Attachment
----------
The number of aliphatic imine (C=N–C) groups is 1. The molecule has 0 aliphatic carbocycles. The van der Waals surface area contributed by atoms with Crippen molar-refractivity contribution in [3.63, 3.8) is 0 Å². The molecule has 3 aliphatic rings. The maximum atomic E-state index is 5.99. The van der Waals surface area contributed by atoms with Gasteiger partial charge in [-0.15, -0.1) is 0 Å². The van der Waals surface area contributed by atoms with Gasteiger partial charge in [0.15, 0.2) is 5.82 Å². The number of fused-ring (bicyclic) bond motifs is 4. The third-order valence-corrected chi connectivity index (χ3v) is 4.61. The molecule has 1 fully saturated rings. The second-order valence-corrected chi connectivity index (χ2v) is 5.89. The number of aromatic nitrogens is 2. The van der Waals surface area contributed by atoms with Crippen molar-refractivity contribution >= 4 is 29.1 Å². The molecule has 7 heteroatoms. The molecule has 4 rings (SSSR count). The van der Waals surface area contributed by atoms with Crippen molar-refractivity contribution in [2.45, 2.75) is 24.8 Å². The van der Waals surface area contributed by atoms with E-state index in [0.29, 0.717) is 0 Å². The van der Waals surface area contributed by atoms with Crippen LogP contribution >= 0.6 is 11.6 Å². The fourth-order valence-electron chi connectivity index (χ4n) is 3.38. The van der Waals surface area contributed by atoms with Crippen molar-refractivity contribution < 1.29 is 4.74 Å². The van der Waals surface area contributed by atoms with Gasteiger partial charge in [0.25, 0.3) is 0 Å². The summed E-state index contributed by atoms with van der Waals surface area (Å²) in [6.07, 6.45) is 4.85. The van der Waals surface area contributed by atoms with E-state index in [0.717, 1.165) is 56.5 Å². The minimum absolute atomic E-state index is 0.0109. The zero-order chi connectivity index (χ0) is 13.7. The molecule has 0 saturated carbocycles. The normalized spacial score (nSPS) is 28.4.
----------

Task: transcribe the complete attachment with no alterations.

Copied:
The number of aliphatic imine (C=N–C) groups is 1. The molecule has 0 aliphatic carbocycles. The van der Waals surface area contributed by atoms with Crippen molar-refractivity contribution in [3.63, 3.8) is 0 Å². The molecule has 3 aliphatic rings. The maximum atomic E-state index is 5.99. The van der Waals surface area contributed by atoms with Gasteiger partial charge in [-0.15, -0.1) is 0 Å². The van der Waals surface area contributed by atoms with Gasteiger partial charge in [0.15, 0.2) is 5.82 Å². The number of fused-ring (bicyclic) bond motifs is 4. The third-order valence-corrected chi connectivity index (χ3v) is 4.61. The molecule has 1 fully saturated rings. The second-order valence-corrected chi connectivity index (χ2v) is 5.89. The number of aromatic nitrogens is 2. The van der Waals surface area contributed by atoms with Crippen molar-refractivity contribution >= 4 is 29.1 Å². The molecule has 7 heteroatoms. The molecule has 4 rings (SSSR count). The van der Waals surface area contributed by atoms with Crippen molar-refractivity contribution in [2.45, 2.75) is 24.8 Å². The van der Waals surface area contributed by atoms with E-state index in [0.29, 0.717) is 0 Å². The van der Waals surface area contributed by atoms with Crippen LogP contribution >= 0.6 is 11.6 Å². The fourth-order valence-electron chi connectivity index (χ4n) is 3.38. The van der Waals surface area contributed by atoms with Crippen molar-refractivity contribution < 1.29 is 4.74 Å². The van der Waals surface area contributed by atoms with Gasteiger partial charge in [0.25, 0.3) is 0 Å². The summed E-state index contributed by atoms with van der Waals surface area (Å²) in [6.07, 6.45) is 4.85. The van der Waals surface area contributed by atoms with E-state index in [0.717, 1.165) is 56.5 Å². The minimum absolute atomic E-state index is 0.0109. The zero-order chi connectivity index (χ0) is 13.7. The molecule has 0 saturated carbocycles. The normalized spacial score (nSPS) is 28.4.